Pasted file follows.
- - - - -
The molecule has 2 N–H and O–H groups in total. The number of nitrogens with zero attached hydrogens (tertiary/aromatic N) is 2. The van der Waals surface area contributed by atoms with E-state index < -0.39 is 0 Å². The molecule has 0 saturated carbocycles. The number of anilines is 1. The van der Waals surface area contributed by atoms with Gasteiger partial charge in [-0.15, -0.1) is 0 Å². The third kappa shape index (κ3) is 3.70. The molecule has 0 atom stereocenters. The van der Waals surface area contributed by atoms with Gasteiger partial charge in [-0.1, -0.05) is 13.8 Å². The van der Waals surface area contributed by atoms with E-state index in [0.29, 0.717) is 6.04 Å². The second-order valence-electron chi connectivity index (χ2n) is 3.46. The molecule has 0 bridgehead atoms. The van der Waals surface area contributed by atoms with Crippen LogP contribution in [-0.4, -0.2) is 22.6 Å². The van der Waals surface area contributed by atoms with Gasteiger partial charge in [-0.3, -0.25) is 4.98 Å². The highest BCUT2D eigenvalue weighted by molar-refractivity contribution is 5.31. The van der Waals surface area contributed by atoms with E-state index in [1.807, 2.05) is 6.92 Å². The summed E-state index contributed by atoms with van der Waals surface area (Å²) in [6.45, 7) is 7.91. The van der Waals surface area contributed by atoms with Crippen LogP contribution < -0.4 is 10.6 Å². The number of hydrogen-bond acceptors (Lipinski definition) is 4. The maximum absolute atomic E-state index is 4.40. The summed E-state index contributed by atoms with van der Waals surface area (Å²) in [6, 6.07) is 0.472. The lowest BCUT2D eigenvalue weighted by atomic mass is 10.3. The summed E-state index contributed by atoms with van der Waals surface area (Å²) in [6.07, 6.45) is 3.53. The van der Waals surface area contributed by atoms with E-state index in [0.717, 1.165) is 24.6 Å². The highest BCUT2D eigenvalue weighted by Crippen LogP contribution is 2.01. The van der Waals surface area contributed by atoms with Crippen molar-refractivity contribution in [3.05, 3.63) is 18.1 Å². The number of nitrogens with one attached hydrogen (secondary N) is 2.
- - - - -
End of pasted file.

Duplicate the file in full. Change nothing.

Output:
The molecule has 2 N–H and O–H groups in total. The number of nitrogens with zero attached hydrogens (tertiary/aromatic N) is 2. The van der Waals surface area contributed by atoms with E-state index < -0.39 is 0 Å². The molecule has 0 saturated carbocycles. The number of anilines is 1. The van der Waals surface area contributed by atoms with Gasteiger partial charge in [-0.15, -0.1) is 0 Å². The third kappa shape index (κ3) is 3.70. The molecule has 0 atom stereocenters. The van der Waals surface area contributed by atoms with Gasteiger partial charge in [-0.1, -0.05) is 13.8 Å². The van der Waals surface area contributed by atoms with E-state index in [0.29, 0.717) is 6.04 Å². The second-order valence-electron chi connectivity index (χ2n) is 3.46. The molecule has 0 bridgehead atoms. The van der Waals surface area contributed by atoms with Crippen LogP contribution in [-0.4, -0.2) is 22.6 Å². The van der Waals surface area contributed by atoms with Gasteiger partial charge in [-0.3, -0.25) is 4.98 Å². The highest BCUT2D eigenvalue weighted by molar-refractivity contribution is 5.31. The van der Waals surface area contributed by atoms with E-state index in [1.807, 2.05) is 6.92 Å². The summed E-state index contributed by atoms with van der Waals surface area (Å²) in [6.45, 7) is 7.91. The van der Waals surface area contributed by atoms with Crippen LogP contribution < -0.4 is 10.6 Å². The number of hydrogen-bond acceptors (Lipinski definition) is 4. The maximum absolute atomic E-state index is 4.40. The summed E-state index contributed by atoms with van der Waals surface area (Å²) in [6, 6.07) is 0.472. The lowest BCUT2D eigenvalue weighted by atomic mass is 10.3. The summed E-state index contributed by atoms with van der Waals surface area (Å²) in [6.07, 6.45) is 3.53. The van der Waals surface area contributed by atoms with E-state index in [0.717, 1.165) is 24.6 Å². The highest BCUT2D eigenvalue weighted by Crippen LogP contribution is 2.01. The van der Waals surface area contributed by atoms with Crippen molar-refractivity contribution in [3.05, 3.63) is 18.1 Å². The number of nitrogens with one attached hydrogen (secondary N) is 2.